Achieving good acoustic performance
Saint-Gobain Ecophon explain that sound behaves in different ways according to the types of floor and wall surfaces in the room:
Transmission: Sound flows through and between materials.
Absorption: Sound energy is lost when sound waves come into contact with, for example, walls and floors, and is not reflected back into the space.
Reflection: Sound is reflected back into the space.
Diffusion: Rough surfaces reflect sound, scattering it in all directions.
Hard interior surfaces such as floors can reflect rather than absorb sound. This causes noise to bounce around, overlap, echo and reverberate. Reverberation causes noise to prolong and echo in the environment, meaning it takes longer before the sound stops. In addition to airborne noise, floors affect impact sound (such as footsteps transmitted to rooms below). So a quietly comfortable room should ideally have floor surfaces which mitigate the impact sound of traffic such as feet and the movement of equipment.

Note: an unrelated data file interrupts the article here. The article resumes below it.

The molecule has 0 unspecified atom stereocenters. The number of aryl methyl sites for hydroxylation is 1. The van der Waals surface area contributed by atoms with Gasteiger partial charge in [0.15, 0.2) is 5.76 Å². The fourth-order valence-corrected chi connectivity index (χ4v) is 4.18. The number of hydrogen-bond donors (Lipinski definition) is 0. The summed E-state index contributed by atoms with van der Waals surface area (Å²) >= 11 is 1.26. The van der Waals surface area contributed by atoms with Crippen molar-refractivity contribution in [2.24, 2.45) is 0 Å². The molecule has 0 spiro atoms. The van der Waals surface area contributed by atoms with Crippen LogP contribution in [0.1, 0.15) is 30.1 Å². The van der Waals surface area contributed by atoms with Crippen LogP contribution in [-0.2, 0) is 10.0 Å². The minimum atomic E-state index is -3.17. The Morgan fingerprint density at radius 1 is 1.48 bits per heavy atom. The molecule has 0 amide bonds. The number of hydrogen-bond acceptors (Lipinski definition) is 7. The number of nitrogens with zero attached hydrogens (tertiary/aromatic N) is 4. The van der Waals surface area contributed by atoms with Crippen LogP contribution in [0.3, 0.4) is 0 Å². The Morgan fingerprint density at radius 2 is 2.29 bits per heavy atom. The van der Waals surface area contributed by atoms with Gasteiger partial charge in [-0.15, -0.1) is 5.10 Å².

Surfaces of this type will also help to prevent escalating noise, described by the Lombard effect. This is the involuntary tendency of speakers to increase their vocal effort when speaking in noisy spaces to enhance the audibility of their voice. See Figure 1. Improving acoustic performance of an area, by fitting flooring with impact noise reduction capabilities, can prevent the tendency for those occupying the space to raise their voices, breaking the auditory ‘vicious circle’ of escalating noise.
Specifying acoustic and sound reduction flooring